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What is the correct way to define confidence intervals for the mean of multiple correlations? I understand how to calculate CIs for individual correlation coefficients, I also understand how to calculate the mean correlation through Fisher's transformation. But what are the confidence intervals for this mean correlation value? Surely, it can not be just the +-(respective z-score of CI level) multiplied by SE of the final mean Fisher's transformed correlation score, since each single Fisher's transformed correlation score is constructed from multiple data and has it's own precision and SE.

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  • $\begingroup$ This question raises two issues: first, what would the mean of a bunch of correlation coefficients estimate? Second, how are these correlation coefficients related? Are they independent or not; and if they are not independent, we need the details of how they are generated. Typically the correlation coefficients estimated from a single multivariate dataset are strongly interdependent and it would be erroneous to work with them as if they were independent. $\endgroup$
    – whuber
    Nov 23 '20 at 15:05
  • $\begingroup$ I wanted to keep the question simple, but I understand some clarification would be needed for a precise answer. My goal is to provide a simple yet convincing argument that in a correlation matrix of supposedly consistently correlated variables, certain cells contain higher correlation coefficients than different cells, on average. $\endgroup$ Nov 23 '20 at 16:05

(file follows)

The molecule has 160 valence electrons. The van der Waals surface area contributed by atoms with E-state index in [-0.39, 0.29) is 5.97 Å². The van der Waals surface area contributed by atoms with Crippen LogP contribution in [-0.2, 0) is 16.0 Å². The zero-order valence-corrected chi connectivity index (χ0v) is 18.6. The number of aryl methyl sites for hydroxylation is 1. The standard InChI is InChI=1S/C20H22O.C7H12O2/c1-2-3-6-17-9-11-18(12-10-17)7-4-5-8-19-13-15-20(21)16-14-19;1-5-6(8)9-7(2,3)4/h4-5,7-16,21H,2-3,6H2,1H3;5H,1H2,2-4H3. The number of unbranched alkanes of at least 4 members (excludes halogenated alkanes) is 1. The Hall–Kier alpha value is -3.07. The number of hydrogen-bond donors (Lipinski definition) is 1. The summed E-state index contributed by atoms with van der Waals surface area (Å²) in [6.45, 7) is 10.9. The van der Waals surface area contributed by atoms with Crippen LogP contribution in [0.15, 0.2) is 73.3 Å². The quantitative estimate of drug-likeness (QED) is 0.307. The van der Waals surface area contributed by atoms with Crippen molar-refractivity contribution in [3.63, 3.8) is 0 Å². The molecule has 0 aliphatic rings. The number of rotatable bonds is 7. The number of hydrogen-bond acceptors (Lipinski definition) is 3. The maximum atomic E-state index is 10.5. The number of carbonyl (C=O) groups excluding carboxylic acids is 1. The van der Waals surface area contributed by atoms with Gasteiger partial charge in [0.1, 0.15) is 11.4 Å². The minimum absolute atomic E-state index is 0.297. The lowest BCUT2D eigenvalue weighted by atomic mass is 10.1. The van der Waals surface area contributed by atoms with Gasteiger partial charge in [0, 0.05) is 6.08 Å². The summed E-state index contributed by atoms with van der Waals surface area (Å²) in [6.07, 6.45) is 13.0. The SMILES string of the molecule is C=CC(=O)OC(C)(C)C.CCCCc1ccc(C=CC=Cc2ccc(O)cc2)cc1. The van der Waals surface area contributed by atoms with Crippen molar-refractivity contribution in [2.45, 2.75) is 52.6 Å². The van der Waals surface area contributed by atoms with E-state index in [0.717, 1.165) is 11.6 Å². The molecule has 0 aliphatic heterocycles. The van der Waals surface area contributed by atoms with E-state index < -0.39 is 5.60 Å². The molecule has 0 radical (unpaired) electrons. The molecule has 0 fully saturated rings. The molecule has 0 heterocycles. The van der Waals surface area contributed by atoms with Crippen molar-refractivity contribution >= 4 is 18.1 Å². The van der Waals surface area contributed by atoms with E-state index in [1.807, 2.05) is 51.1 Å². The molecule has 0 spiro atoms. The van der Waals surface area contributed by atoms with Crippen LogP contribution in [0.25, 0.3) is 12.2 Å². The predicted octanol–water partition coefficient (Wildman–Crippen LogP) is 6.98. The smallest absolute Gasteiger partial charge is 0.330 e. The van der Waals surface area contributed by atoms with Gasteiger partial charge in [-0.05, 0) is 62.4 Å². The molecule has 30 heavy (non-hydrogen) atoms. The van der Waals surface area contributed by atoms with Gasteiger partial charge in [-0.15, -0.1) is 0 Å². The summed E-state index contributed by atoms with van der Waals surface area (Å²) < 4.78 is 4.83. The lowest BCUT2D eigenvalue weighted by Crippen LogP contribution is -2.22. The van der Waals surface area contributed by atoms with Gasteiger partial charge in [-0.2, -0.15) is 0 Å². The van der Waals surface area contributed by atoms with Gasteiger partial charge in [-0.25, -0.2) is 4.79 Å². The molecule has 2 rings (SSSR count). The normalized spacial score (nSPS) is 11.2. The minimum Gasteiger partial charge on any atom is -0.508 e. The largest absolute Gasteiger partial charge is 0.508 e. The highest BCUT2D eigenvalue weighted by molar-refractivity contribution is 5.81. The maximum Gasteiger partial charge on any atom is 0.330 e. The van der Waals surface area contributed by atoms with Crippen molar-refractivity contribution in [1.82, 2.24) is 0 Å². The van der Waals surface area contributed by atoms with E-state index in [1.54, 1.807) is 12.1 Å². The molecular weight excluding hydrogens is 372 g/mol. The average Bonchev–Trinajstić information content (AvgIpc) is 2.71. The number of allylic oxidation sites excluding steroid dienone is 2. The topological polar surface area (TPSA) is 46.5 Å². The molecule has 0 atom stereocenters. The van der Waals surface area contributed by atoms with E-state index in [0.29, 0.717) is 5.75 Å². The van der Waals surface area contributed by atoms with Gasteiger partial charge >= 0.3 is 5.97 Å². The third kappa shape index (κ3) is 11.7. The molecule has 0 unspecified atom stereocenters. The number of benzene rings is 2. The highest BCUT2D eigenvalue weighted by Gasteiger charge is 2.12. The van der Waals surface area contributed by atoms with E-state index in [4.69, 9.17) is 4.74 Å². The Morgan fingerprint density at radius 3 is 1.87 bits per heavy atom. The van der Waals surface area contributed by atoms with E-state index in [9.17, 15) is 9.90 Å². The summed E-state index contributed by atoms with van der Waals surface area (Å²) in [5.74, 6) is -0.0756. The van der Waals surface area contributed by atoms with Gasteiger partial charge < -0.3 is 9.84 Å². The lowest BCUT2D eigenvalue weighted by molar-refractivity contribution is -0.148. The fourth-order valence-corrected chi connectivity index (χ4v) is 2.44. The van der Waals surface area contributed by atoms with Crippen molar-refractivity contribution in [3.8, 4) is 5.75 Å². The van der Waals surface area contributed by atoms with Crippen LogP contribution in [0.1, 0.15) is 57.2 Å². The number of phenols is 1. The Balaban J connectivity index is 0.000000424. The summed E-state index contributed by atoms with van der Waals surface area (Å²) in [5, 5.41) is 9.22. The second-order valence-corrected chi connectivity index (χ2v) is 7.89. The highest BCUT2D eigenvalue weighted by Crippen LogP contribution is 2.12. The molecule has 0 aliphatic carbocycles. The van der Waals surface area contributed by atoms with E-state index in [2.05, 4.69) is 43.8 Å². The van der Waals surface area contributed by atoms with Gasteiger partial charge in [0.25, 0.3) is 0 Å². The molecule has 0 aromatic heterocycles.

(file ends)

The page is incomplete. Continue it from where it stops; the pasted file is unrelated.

• $\begingroup$ For any such argument to be valid, it would need to appeal to how the data were collected and how their joint distribution is modeled. $\endgroup$
    – whuber
    Nov 23 '20 at 16:15
  • $\begingroup$ If it helps, we are talking about Likert scale answers, range 1-6, on a one-factor psychological questionnaire with high internal consistency (all questions have similar content, factor loading, and are all moderately to strongly positively correlated, range circa 0.5 - 0.8). $\endgroup$ Nov 23 '20 at 16:23
  • $\begingroup$ That raises additional complications, because there is now the additional issue of what a correlation coefficient even means, given that these are just ordinal scales and not numerical ones. It also suggests you are trying to solve some kind of unstated statistical problem with this averaging; and, because this averaging procedure is so unusual, you should forgive us for thinking there likely is a better solution to the underlying problem. $\endgroup$
    – whuber
    Nov 23 '20 at 16:26
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Actually, what you describe is just fine.

If $\bf{x}$ $= [x_1, x_2, \dots, x_n]$, your set of data points, is approximately normally distributed, $\text{mean}(x) \pm \alpha \times\text{se}(x)$ produces a valid confidence interval, with $\alpha \approx 1.96$ for a 95% CI. As you note, since correlation coefficients aren't typically normally distributed, you can transform them using the Fisher z-transformation, calculated the mean and CI of the transformed values, and then back-transform to the original scale.

You're right that this is throwing away information: each of the coefficients has a different mean and SE, and you could obtain a better estimate by giving more weight to the more precisely-estimated correlations. This can be done, for instance, by fitting a multilevel model. However, the simple approach still yields calibrated confidence intervals.